Why I won’t let my students cite Wikipedia, and why you might

Wikipedia only works in practice. In theory, it’s a total disaster.
-Sue Gardner, Executive Director of the Wikimedia Foundation.

I love Wikipedia. I love the theory of it (sorry Sue), I love the way it’s been implemented. I think it’s one of the great works of the modern world. I use it. I encourage my students to use it. But I won’t let them cite it as a source on a paper.

Let’s get one thing out of the way — it’s not because Wikipedia is an inaccurate source. The one general study I am aware of showed that the numbers of errors per article was on par with a printed encyclopedia.* In fact, since Wikipedia entries tend to be longer than encyclopedia entries (electrons are cheap, paper is molecules, and molecules are expensive), Wikipedia entries are more accurate, on an errors-per-word basis.

It’s not even because “anybody” can edit an entry. In a paper encyclopedia, anybody the editors choose can edit an entry. This caused a certain amount of embarrassment (speaking from memory here, details hazy) back in the mid-1970’s, when The Economist pointed out the incongruity of one of the paper-pedias having a (I think) retired communist parliamentarian from Czechoslovakia write their entry on the history of modern Czechoslovakia – passing over the little incident in 1968 where it was invaded by 200,000 troops and 2,000 tanks belonging to its Warsaw Pact allies.

More recently, the prestigious Times Comprehensive Atlas of the World misstated the extent of recession of Greenland ice and snow cover.

What I tell my students is that the more political** a topic is, the more money and power depend upon people’s opinions of the topic, the more subject that topic is to having someone with an agenda trying to modify it. The modifications don’t even have to be inaccurate, witness the recent Fox News fair and balanced decision to stop using the term “public option” about a Democratic initiative, and call it the “government option” instead.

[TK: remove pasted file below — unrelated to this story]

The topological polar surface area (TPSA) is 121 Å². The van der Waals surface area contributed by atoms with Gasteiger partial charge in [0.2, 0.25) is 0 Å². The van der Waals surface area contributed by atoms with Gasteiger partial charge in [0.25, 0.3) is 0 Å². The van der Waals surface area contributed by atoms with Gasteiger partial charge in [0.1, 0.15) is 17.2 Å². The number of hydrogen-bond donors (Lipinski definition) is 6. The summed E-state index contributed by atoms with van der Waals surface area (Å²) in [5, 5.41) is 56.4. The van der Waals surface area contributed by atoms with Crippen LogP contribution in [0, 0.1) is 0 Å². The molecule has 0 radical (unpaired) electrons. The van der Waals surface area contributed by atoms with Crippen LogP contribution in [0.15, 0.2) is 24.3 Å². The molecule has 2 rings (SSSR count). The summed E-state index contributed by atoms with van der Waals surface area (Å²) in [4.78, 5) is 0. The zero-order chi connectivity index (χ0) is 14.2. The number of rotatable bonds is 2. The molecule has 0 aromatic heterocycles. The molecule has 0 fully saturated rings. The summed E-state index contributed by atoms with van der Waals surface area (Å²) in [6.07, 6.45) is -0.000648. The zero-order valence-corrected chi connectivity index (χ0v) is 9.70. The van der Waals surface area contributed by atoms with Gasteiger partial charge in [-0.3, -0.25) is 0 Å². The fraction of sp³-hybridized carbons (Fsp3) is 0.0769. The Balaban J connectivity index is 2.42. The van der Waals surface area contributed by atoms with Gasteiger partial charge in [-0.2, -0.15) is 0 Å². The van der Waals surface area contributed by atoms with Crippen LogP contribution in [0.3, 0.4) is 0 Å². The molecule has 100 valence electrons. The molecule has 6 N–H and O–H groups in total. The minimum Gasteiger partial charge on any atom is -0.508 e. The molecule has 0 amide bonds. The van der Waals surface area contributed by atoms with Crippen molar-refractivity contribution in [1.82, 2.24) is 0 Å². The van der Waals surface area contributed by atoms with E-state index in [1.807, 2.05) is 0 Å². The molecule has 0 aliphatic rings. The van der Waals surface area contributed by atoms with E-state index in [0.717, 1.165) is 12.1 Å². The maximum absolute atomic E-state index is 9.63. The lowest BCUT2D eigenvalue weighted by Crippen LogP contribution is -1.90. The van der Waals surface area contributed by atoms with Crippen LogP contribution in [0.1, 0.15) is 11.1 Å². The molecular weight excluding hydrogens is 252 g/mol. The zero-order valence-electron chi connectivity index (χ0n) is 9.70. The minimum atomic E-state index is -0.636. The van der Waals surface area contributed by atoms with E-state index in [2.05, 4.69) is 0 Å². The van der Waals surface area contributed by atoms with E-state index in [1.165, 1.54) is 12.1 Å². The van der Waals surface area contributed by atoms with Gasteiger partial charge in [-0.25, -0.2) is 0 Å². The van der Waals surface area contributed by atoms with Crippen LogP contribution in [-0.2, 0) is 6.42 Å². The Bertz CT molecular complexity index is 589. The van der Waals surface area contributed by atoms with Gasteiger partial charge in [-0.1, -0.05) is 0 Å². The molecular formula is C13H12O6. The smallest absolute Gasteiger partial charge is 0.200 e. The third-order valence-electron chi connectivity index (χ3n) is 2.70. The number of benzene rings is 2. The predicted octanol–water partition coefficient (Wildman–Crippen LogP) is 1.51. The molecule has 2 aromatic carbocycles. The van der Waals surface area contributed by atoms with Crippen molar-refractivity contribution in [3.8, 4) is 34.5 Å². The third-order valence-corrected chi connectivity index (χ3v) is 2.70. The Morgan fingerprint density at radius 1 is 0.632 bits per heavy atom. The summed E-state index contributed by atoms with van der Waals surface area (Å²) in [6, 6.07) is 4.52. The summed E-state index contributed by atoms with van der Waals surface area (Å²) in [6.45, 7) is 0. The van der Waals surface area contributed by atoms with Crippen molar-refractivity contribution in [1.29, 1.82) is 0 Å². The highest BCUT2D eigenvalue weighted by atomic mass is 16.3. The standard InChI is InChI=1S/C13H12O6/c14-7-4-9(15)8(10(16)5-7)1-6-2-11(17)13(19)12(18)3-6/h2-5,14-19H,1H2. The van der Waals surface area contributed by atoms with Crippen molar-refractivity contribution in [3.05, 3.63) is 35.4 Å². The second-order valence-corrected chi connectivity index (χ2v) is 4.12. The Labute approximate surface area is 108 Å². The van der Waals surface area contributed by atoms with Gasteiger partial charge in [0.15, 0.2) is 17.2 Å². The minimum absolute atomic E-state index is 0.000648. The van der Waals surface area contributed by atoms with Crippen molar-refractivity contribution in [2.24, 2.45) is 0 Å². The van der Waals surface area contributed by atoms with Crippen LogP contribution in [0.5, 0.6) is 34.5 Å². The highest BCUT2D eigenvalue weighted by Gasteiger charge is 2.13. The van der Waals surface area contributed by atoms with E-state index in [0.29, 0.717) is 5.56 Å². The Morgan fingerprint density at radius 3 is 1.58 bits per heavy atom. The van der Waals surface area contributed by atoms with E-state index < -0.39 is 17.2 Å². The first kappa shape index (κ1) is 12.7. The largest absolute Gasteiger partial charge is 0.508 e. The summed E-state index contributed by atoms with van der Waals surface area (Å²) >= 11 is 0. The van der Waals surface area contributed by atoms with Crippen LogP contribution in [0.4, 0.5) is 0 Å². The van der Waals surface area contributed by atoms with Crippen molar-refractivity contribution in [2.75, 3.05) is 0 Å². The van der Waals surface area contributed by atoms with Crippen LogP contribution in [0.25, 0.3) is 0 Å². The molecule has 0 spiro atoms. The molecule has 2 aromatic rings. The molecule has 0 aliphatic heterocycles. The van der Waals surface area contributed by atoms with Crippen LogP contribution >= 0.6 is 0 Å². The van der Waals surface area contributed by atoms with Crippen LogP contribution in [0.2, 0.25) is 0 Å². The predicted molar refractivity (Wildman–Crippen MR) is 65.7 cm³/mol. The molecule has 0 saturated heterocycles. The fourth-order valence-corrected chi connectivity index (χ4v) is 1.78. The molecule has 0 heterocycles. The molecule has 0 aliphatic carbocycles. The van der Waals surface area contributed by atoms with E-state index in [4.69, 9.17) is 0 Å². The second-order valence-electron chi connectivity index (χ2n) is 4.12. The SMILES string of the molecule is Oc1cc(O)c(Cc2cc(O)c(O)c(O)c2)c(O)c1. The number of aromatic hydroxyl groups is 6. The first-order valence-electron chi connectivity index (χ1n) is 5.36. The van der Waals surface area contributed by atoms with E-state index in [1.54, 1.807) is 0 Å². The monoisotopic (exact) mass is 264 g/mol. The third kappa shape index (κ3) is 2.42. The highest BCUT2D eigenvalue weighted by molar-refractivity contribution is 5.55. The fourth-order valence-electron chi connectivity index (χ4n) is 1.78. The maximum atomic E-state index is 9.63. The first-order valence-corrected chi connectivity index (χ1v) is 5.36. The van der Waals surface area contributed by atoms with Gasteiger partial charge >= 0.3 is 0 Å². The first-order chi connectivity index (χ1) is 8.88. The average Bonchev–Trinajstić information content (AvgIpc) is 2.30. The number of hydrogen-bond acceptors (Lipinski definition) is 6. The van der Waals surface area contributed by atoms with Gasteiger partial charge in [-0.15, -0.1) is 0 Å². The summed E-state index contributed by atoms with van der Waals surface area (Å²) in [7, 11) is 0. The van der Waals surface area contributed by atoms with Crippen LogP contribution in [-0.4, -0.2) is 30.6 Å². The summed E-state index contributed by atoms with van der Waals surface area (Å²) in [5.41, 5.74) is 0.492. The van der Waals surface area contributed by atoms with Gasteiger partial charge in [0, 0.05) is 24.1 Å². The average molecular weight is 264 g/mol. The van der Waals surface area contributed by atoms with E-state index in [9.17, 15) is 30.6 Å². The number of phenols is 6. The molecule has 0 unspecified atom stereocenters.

No, I won’t let them cite Wikipedia for the same reason I won’t let them cite a paper-pedia — at college level, that kind of source is inappropriate. This is what I tell mine:

As students move up the education chain, we expect them to use sources that are closer to the original data, and be able to evaluate differing claims and arguments.

a. In grade school, “your mom” was an acceptable source. Moms know everything.
b. In high school, the encyclopedia (and Wikipedia, if their teachers have any sense) should be acceptable, at least for some of the references. These contain general purpose/overview articles, written by people who understand the topic, for people who are encountering it for the first time. Presumably, students are expected to seek out some of the more accessible of the specialized works on their topic.
d. For graduate work, students are expected to consult academic journals reporting on original work, written by the people who did the work. They are becoming working experts in the field, and so should be able to read and evaluate the literature.
e. Finally, for the Ph.D., they do the original work themselves, and write it up. They are now one of the original contributors to the field.

Where’s c.? What about undergrad work? Well, when you are doing your undergrad work, you are making a transition, from being dependent on predigested pabulum to chewing on more substantive fare. We don’t expect you to plunge into some densely written academic paper, but we would be happy if you tried. In the undergrad world (at least in Business and MIS) you should be looking mostly at the discipline-specific press, usually published by the associated society. The IEEE publishes lots of really dense journals titled “Transactions on X”. They also publish “IEEE Computer,” and “Spectrum,” both very readable. ACM publishes “Communications of the ACM,” a little less accessable but equally useful, if you put your mind to it. For the latest information, the trade press is your best source — an article on LANs in Network World is better than one from the Spokesman Review, although both may be slanted. There’s probably a dozen publications like Network World out there, and they all are available for free on line.